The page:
MCD with David Fajgenbaum, MD, MBA, Msc: Case 1 - Episode 2
What are the relevant findings from her pathology report?
On excisional biopsy, this patient’s lymph nodes were found to have atrophic or regressed germinal centers, plasmacytosis, hypervascularization, and occasional hyperplastic germinal centers. This constellation of features is consistent with a disease called Multicentric Castleman Disease. You would call this patient the plasmacytic subtype, and that’s because there’s sheet-like plasma cells all throughout the lymph node which is really something that you see in Multicentric Castleman Disease and a few other inflammatory disorders.
Now, when you see these features you can’t with certainty say that this is definitely Multicentric Castleman Disease because these particular features, this constellation, can also be seen in other diseases. It can be seen in lymphomas. It can also be seen in autoimmune diseases.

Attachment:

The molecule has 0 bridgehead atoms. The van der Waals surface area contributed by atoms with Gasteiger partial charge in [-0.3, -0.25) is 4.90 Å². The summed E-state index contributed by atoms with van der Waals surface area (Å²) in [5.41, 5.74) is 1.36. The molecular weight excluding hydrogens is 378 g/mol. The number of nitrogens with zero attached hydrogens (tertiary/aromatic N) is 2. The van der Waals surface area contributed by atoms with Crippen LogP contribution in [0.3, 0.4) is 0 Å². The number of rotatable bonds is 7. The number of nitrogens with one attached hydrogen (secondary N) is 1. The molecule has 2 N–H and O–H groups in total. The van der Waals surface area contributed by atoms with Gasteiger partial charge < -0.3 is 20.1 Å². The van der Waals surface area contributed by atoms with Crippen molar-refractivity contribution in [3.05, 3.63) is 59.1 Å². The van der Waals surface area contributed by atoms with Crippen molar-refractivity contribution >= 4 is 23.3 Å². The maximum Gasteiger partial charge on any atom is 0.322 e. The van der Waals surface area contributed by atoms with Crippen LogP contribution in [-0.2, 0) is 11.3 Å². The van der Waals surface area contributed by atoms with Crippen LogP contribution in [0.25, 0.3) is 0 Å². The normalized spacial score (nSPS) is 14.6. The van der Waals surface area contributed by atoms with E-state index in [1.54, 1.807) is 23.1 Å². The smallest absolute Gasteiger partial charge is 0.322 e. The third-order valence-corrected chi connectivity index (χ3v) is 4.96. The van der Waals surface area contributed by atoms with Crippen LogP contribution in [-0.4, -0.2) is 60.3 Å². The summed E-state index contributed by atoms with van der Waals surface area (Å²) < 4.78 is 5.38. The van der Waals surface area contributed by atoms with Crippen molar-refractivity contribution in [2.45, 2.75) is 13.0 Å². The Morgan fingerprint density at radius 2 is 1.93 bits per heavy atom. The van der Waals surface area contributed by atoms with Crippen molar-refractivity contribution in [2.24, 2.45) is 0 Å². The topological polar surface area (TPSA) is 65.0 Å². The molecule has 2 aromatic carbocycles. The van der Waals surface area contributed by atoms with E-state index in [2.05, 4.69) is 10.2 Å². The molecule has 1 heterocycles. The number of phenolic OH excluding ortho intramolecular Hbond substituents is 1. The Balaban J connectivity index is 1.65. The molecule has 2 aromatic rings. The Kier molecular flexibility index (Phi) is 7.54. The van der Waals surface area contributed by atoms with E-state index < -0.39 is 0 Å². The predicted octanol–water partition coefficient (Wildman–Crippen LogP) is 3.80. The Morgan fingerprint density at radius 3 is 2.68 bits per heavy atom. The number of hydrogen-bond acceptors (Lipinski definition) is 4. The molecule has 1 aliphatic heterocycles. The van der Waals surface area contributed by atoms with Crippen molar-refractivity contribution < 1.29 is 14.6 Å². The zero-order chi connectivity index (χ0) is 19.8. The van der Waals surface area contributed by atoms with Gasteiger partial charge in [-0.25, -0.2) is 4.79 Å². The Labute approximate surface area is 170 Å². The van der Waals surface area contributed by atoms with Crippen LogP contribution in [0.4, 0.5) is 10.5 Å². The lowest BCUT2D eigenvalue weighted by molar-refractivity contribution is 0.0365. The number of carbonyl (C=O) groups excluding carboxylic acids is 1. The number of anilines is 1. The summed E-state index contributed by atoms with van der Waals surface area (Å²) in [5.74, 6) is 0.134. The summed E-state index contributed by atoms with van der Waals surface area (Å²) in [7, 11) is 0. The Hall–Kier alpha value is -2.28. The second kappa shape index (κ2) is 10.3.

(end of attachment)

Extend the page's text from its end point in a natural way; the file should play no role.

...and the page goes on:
Now that you have a lymph node consistent with Multicentric Castleman Disease, there’s really 2 important steps. The first is to perform LANA-1 staining to determine if this lymph node, is it HHV-8-positive or HHV-8-negative, what we call idiopathic. That’s the first step. The second step, whether it’s positive or negative, is you need to make sure to rule out the other diseases that can mimic it. If it’s a positive LANA-1 stain, it’s less likely that there’s something else but if it’s a negative LANA-1 stain, you need to do additional stainings to look for Hodgkin’s lymphoma. You need to do additional systemic laboratory evaluation for autoimmune diseases.
Multicentric Castleman Disease: Case 1
Mary is a 13-year old female who presents with a 10-month history of night sweats, fatigue, and weight loss. She presents to urgent care with complaints of flu-like symptoms. Her physical exam is notable for bilateral cervical lymphadenopathy (1-2 cm), mild splenomegaly, and mild edema. She has no neuropathy and no joint pain. She is referred to a hematologist to rule out lymphoma. Her medical history is unremarkable. Her family history is relevant for a mother with systemic lupus erythematous and father who died from colon cancer at 65 years old.
At the hematology office, the following laboratory abnormalities are noted: